For two months now the Official Line has been that the ONLY possible reason the exit polls leaned more to Kerry than the election result was Official Vote Stealing.
Now, to be sure there were problems, especially in the allocation of resources (more machines in GOP precincts, etc.) And maybe as someone who's seen the election process from every conceivable angle - journalist, party staffer, candidate and election office worker - I just have trouble believing the black-box theories.
But this article (in annoying pdf) looks at some reasonable, survey-statistic reasons for the mismatch. All this will of course be dismissed by the conspiracy minded and buried by the inauguration:
The problem is that Kerry voters were more likely to fill out exit poll questionnaires than Bush voters. There's no way to really prove this, but they offer several suggestive statistics:
The error rate was smaller in precincts where the interviewers attempted to survey every voter. Error rates went up in larger precincts where interviewers surveyed every third or every tenth voter. Error rates were higher in swing precincts (those that had approximately equal numbers of Democrats and Republicans). Older interviewers had smaller error rates than younger interviewers. Error rates went up significantly if interviewers were required to stand 100 feet away from the polling place.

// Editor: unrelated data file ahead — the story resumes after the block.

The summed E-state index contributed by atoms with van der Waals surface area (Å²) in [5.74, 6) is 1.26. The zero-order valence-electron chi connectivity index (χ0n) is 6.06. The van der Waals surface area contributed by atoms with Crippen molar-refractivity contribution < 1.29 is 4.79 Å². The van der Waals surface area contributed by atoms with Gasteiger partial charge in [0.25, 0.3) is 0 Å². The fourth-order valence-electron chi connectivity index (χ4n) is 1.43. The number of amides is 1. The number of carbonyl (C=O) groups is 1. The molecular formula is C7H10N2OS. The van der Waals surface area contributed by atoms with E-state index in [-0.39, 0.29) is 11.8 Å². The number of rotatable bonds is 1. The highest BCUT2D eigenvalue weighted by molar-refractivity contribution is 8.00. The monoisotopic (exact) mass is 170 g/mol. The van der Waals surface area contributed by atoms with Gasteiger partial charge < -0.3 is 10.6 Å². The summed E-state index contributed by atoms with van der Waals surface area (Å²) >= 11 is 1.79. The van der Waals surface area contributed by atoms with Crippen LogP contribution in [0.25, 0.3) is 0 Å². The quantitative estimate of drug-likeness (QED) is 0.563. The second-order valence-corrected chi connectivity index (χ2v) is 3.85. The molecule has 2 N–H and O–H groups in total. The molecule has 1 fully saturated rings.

The report's conclusion is that when they had greater discretion (i.e., in swing precincts and in larger precincts where they couldn't interview everyone), younger interviewers unconsciously tended to select younger voters, who were more likely to have voted for Kerry.
(Haven't read the whole annoying pdf but I'd like to see the data correlated by interviwer/interviewee gender. It's a reality that the election day labor pool of poll workers, party volunteers, and exit pollers is stretched thin and is not supervised on an every-minute basis. Could the whole controvery be explained by interviewers unconsciously or semi-consciously choosing to talk to the Cute One or the Hot One instead of the Little Old Lady?)
Likewise, younger voters were more likely than older voters to agree to fill out a survey from a young interviewer.
No other source of error appears to have been present, so the error must have come — somehow — from an oversampling of Kerry voters in individual precincts.
All this seems more plausible than "h@ck3r$ h@ck3d the votining equipment."
I'll go back to my old standby: there's no way for pollsters to control for the "none of your damn business" response. Which demographics are more likely to refuse to respond? What underlying opinions and attitudes are reflected by refusal to respond? We don't know!